White Sox beat Phillies in wild 15-inning affair

Jose Abreu homered early, then drove in the go-ahead run late — against Phillies outfielder.

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Leury Garcia is congratulated after scoring the go-ahead run in the 15th inning against the Phillies on Friday at Citizens Bank Park.

Drew Hallowell/Getty Images

PHILADELPHIA — Manager Rick Renteria has been through worse. So have Jose Abreu, Tim Anderson, Yolmer Sanchez and anyone else who was around the White Sox the last two seasons.

Ninety-five losses in 2017, topped by 100 in 2018. It doesn’t make a 5-16 record after the All-Star break any easier to digest. It only means there is recent familiarity — too recent — with being awful.

“I’m not going to get down,” Renteria said Friday. “I’m not going to allow them [nodding toward the Sox’ clubhouse] to get down. Nobody feels sorry for us. We’re not the only team that has gone through this. We will survive it, as well.”

Somehow the Sox survived against the Phillies in a wild 4-3 victory in 15 innings.

The Sox got the go-ahead run against Roman Quinn, who was called on to pitch when the Phillies depleted their pitching staff. Jose Abreu’s single to left fielder Vince Velasquez — a pitcher who entered the game as a pinch runner — scored Leury Garcia from second.

Lefty Josh Osich pitched the bottom of the 15th to nail it down for the Sox.

‘‘Oh, my god,” Renteria said. “Both clubs battled. They had to stick that young man out there, and he did a nice job trying to keep it there. It’s a big win because we’ve been going through a tough spell the last two weeks.”

This one had become wacky in the 14th when Quinn was called on to pitch. Abreu led off with a walk and was thrown out trying to score from second on James McCann’s single to Velasquez.

Sox righty Carson Fulmer made the last out of the inning, grounding to third with McCann on second. But Fulmer, who pitched two scoreless innings, came up lame running down the line and was replaced by Osich in the bottom of the 14th.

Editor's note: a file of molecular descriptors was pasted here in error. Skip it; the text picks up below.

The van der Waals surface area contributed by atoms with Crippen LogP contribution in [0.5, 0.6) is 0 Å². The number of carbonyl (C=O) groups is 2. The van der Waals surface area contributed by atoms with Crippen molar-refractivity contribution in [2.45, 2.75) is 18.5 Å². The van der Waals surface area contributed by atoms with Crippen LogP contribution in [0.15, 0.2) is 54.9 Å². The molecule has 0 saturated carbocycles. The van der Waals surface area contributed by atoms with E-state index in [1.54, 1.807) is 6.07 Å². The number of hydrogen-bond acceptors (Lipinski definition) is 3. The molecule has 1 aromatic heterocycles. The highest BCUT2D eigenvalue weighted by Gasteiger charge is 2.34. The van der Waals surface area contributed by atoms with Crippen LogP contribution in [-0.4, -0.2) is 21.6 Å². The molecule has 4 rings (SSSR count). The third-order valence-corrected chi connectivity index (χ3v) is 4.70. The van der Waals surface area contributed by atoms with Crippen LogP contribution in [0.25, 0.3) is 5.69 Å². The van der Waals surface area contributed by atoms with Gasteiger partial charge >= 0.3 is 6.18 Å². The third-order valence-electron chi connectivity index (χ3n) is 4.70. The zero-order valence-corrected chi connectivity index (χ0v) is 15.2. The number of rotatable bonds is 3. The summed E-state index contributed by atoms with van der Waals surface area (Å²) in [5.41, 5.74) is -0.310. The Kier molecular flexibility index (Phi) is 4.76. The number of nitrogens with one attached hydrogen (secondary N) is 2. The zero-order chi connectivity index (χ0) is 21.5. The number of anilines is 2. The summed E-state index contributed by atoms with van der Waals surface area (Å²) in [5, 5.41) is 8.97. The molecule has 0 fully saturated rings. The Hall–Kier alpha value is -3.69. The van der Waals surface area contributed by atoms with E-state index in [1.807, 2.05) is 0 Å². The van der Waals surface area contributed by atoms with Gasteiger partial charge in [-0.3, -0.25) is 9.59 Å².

Quinn, the Phillies’ eighth pitcher, threw nothing but soft stuff in the 76 mph range.

The Sox, down to their last strike against lefty Jose Alvarez in the ninth, tied it on pinch hitter Matt Skole’s single on an 0-2 pitch that scored Eloy Jimenez, who had doubled and moved to third on Ryan Goins’ infield single.

Until then, the Sox looked punchless and at times sloppy. Anderson made his major-league-leading 18th error, throwing the ball away in trying to complete a double play with Bryce Harper motoring down the first-base line and allowing the tying run to score in the sixth inning.

McCann was thrown out trying to steal third in the seventh, and three batters failed to score Yolmer Sanchez from third after he led off the eighth with a triple against Nick Pivetta. Ryan Cordell tapped to drawn-in shortstop Jean Segura, Garcia struck out and Anderson lined out to right.

The first game of a seven-game trip started well, with Ivan Nova taking a 2-1 lead into the sixth behind a two-run homer by Abreu, who was batting .147 with one homer since the All-Star break. Abreu’s blast to left-center followed Anderson’s double against Phillies lefty Jason Vargas for a 2-0 lead. Quinn halved the lead against Nova with a homer in the third.

But all the Sox can do is keep grinding. Or try to. What is there to do in times like these?

“It’s a good question,” Renteria said.

“I try to keep it in perspective . . . some games have gotten out of hand early because the pitching has given it up early. Other games we’ve been in late where a timely at-bat puts us over the top to win a game. We haven’t had many of those in the last 15, 16 days.

“We’ve had guys recovering, Timmy and Eloy getting their timing back. We’d rather have them here with us. When you have your guys cool off at the same time, it’s hard to score runs. So we keep going. We know they can redeem themselves the next day.”

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